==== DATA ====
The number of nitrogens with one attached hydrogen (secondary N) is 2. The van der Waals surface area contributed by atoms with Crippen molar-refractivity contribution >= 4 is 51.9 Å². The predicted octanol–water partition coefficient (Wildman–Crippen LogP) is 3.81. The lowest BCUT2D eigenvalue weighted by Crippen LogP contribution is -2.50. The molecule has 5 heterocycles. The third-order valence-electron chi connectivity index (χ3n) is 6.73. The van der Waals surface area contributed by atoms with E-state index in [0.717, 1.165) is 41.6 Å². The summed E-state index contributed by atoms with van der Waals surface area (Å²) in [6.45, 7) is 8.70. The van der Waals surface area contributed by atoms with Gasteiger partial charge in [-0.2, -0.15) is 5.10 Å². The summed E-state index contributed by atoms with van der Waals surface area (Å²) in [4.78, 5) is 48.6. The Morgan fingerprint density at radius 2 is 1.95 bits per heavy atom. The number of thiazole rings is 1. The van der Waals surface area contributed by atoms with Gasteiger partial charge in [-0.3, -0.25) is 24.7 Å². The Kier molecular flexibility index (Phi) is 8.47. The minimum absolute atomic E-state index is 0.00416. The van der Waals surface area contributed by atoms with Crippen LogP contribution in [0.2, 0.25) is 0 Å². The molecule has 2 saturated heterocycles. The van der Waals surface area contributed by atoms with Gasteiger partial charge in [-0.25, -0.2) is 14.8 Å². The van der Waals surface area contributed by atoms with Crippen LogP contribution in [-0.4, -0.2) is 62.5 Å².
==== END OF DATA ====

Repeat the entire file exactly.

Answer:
The number of nitrogens with one attached hydrogen (secondary N) is 2. The van der Waals surface area contributed by atoms with Crippen molar-refractivity contribution >= 4 is 51.9 Å². The predicted octanol–water partition coefficient (Wildman–Crippen LogP) is 3.81. The lowest BCUT2D eigenvalue weighted by Crippen LogP contribution is -2.50. The molecule has 5 heterocycles. The third-order valence-electron chi connectivity index (χ3n) is 6.73. The van der Waals surface area contributed by atoms with E-state index in [0.717, 1.165) is 41.6 Å². The summed E-state index contributed by atoms with van der Waals surface area (Å²) in [6.45, 7) is 8.70. The van der Waals surface area contributed by atoms with Gasteiger partial charge in [-0.2, -0.15) is 5.10 Å². The summed E-state index contributed by atoms with van der Waals surface area (Å²) in [4.78, 5) is 48.6. The Morgan fingerprint density at radius 2 is 1.95 bits per heavy atom. The number of thiazole rings is 1. The van der Waals surface area contributed by atoms with Gasteiger partial charge in [-0.3, -0.25) is 24.7 Å². The Kier molecular flexibility index (Phi) is 8.47. The minimum absolute atomic E-state index is 0.00416. The van der Waals surface area contributed by atoms with Crippen LogP contribution in [0.2, 0.25) is 0 Å². The molecule has 2 saturated heterocycles. The van der Waals surface area contributed by atoms with Gasteiger partial charge in [-0.25, -0.2) is 14.8 Å². The van der Waals surface area contributed by atoms with Crippen LogP contribution in [-0.4, -0.2) is 62.5 Å².